The CAA's noise exposure contour analysis shows that Gatwick’s noise footprint (54dBA Leq) reduced by 7% in 2018.
The decline is being attributed to improved operational procedures – including smoother descents that reduce drag and use less power – the phasing out of the noisiest aircraft and the introduction of new, quieter aircraft.
Using the nationally recognised standard measurement(54dBA Leq), Gatwick’s noise footprint shrank from 82.7 square kilometres to 77.1 square kilometres in 2018 – compared to 2017 – with the number of people living within this noise contour also falling to 10,200 from 10,950.
Cumulatively, over the last two years, 900 people have been taken out of this noise footprint as it shrank 11% - reducing in area from 86.5 square kilometres in 2016 to 77.1 square kilometres in 2018.
Gatwick’s noise footprint has reduced by 48% over the last 20 years and by 14.5% over the last decade.
In terms of future noise reductions, the next generation of aircraft – including the Airbus A320neo, A321neo and A350; and Boeing’s 787 (Dreamliner) – are up to 50% quieter than their predecessors.
The airport notes that in the future, the airline fleets that operate from Gatwick will be dominated by these quieter aircraft, with forecasts showing that this type of next generation aircraft will make up 86% of Gatwick’s aircraft fleet by 2032/33, up from 3% in 2017/18.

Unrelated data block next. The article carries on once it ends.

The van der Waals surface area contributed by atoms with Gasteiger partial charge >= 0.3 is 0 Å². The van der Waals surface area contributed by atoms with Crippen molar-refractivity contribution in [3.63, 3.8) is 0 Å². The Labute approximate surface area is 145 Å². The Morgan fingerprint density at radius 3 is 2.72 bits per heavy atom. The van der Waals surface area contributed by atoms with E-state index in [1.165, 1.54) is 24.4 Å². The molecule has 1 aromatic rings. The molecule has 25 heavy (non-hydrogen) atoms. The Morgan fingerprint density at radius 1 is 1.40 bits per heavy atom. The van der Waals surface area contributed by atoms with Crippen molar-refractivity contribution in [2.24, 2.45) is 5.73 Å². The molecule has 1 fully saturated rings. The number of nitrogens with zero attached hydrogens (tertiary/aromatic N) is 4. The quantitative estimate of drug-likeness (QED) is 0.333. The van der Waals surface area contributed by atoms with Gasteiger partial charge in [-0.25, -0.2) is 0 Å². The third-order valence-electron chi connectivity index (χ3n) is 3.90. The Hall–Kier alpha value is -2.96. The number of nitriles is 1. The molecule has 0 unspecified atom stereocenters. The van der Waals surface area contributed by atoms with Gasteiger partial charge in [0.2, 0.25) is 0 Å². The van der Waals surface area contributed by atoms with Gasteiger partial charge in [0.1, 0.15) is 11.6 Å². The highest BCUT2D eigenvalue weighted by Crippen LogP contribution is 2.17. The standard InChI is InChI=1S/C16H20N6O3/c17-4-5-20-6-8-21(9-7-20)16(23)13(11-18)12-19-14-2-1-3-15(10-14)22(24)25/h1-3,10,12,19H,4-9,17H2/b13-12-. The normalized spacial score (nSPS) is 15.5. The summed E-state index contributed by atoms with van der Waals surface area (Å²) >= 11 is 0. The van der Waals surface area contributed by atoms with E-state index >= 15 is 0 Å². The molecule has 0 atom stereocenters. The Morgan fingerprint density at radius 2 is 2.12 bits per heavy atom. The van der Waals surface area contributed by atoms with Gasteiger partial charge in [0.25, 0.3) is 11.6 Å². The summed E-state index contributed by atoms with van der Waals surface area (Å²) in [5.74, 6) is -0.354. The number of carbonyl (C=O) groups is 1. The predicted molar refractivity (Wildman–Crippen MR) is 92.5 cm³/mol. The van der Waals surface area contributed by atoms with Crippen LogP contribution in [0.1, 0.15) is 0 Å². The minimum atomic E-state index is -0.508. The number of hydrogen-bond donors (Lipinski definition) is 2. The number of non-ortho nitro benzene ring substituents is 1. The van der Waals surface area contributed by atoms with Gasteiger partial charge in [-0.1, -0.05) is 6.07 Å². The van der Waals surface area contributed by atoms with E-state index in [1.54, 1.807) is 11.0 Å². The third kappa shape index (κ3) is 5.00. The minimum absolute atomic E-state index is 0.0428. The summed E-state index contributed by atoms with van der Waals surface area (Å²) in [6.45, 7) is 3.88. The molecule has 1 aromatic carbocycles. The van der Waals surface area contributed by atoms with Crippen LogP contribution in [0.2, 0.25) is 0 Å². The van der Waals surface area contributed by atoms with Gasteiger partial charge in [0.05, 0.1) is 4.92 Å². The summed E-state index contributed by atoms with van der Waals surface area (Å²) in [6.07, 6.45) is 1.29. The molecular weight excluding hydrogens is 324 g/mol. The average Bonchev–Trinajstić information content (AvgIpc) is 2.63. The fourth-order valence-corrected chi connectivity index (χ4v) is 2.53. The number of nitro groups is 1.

The independent Noise Management Board at Gatwick was formed in 2016 and brings the local community and the aviation industry together within a formalised structure and is considered to be an industry-leading approach to managing noise issues at a local level.
Andy Sinclair, Gatwick’s Head of Airspace, said: “We are making good progress against our objective of reducing the impact that aircraft noise has on our local communities, but we recognise that more must be done.
"We are delighted with the work of the Noise Management Board and we hope that it continues its strong influence in decision making at the airport.
"We will continue to challenge ourselves and our industry partners and will be introducing a range of new initiatives to reduce noise further in coming years."
He adds: “Over time, aircraft noise has dramatically reduced at Gatwick and in the next few years I expect to see further improvements as more next generation aircraft are introduced in significant numbers.
"The large-scale redesign of airspace across South East England is also underway and has the potential to significantly reduce noise impacts around the airport.”